Andrew Hoogheem – Story & Dialogue
Andrew has worked in the publishing industry for 10+ years, has a masters in English, is currently pursuing a PhD, and is a full-time professor teaching creative writing at Blackhawk College in Ohio. Andrew is not a gamer. This concerned him. He has read The Lord of the Rings, but not much other fantasy fiction. This also concerned him. He’s never written for the video game medium before. Thisreally concerned him. I think these are all assets, not deficits. Most video game writing is pretty terrible. There are tropes and cliché cheese a plenty. I think bringing in an outsider, an expert in proper literature, is exactly what this project needs. I sent Andrew an excerpt from the beginning of Planescape: Torment. Once he read it, he immediately saw that video games can be a compelling written medium, and immediately signed on. You can see his LinkedIn profile.
James Maranetette – Sound & Music
James is a talented musician, composer, and effects artist. We worked on some previous projects together. He went to Full Sail for game music composition. We’re going for a soundtrack that reimagines the genre and turns heads—like the Superbrothers: Sword & Sworcery EP soundtrack. He is also excited about all the interesting sound effects he can make for the magic and ambiance in the game. He lives in Portland, Oregon. You can listen to his tracks here.
Nic Biondi – Game Mechanics & Coding
Nic is an indie game dev at Soulareus who is currently working on Hard Lander a competitive physics-based four-player game. Nic is all about iterative development and game mechanics. He is helping to ensure that each subsystem of Archmage Rises is fun on its own and fits within the whole. When I need help with unity or coding, Nic is my “go to” guy.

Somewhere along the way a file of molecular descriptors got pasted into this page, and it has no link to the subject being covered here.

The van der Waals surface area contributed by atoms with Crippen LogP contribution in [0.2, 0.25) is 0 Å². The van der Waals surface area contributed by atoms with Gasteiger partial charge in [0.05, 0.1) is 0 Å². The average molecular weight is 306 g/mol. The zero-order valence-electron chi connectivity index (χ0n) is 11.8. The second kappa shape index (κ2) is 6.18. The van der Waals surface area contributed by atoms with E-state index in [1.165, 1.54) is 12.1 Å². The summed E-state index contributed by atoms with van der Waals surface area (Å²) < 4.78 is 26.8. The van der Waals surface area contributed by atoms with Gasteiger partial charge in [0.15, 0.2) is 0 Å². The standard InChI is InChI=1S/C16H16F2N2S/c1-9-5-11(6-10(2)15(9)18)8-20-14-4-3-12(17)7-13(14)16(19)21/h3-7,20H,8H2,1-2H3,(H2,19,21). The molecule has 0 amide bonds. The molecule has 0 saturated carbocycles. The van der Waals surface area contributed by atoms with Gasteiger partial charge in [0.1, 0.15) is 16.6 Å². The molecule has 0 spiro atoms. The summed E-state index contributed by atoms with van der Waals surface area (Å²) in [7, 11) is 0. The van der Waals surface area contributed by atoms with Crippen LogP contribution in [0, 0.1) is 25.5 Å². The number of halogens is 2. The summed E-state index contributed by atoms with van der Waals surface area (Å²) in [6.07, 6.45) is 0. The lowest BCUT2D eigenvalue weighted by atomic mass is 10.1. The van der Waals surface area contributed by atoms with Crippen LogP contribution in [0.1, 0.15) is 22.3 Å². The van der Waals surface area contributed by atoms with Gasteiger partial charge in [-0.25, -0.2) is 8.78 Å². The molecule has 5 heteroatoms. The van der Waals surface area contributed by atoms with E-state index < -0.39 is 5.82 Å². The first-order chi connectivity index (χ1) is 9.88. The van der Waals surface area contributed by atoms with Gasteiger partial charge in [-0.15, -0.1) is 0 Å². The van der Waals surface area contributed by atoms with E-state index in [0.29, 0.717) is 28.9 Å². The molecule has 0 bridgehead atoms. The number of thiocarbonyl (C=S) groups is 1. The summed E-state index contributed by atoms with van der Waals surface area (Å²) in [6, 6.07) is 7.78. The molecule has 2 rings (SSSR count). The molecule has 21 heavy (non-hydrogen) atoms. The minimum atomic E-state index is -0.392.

Michael Uzdavines – Game design, Coding
Michael is an indie game dev working on the 3D action strategy game, Heroes of Issachar. A long-time PC and console gamer, Michael is who I go to for brainstorming and as a sounding board for Archmage Rises features. When I need help with Unity or coding, I also turn to Michael.
Rick Grossenbacher – User Interface
As already mentioned, Rick is a game industry veteran who has worked on over 30 titles across PC, mobile, and console systems. He’s a fan of Dragonlance and had the opportunity to work with the famousDragonlance artist Jeff Easly at one of the studios. Archmage Rises is UI-heavy and expands the idea of what a UI can and should be. Rick is excited for the challenge. You can visit Rick’s online portfolio here.
Rob Cook – Website
Darryl Spratt – Graphic Design
Darryl is a fellow Canadian who went to school for graphic and game design. He has worked in the game industry and focuses on design and UI. I worked with Darryl before on a few projects and I’ve always been impressed with his work. Darryl made the Archmage logo . . . twice. I was super happy with the first one, but the consensus was that it wasn’t “hardcore” enough. So he outdid himself making a second one. You can see his portfolio here.
Which do you like best?
And finally, I’m currently in discussions with a former AI programmer at Blizzard. His GDC talk made an impression on me, and we’re currently discussing how he can help with the NPC AI.
Like any other major artistic endeavor, there is an entire team behind the scenes bringing Archmage Risesto life. I may be the band’s frontman, but we wouldn’t be jamming like this without the raw talent of the professionals mentioned in the lines above.
As always, if you want to hear the latest on Archmage Rises, please subscribe to the newsletter athttp://www.archmagerises.com/ :-)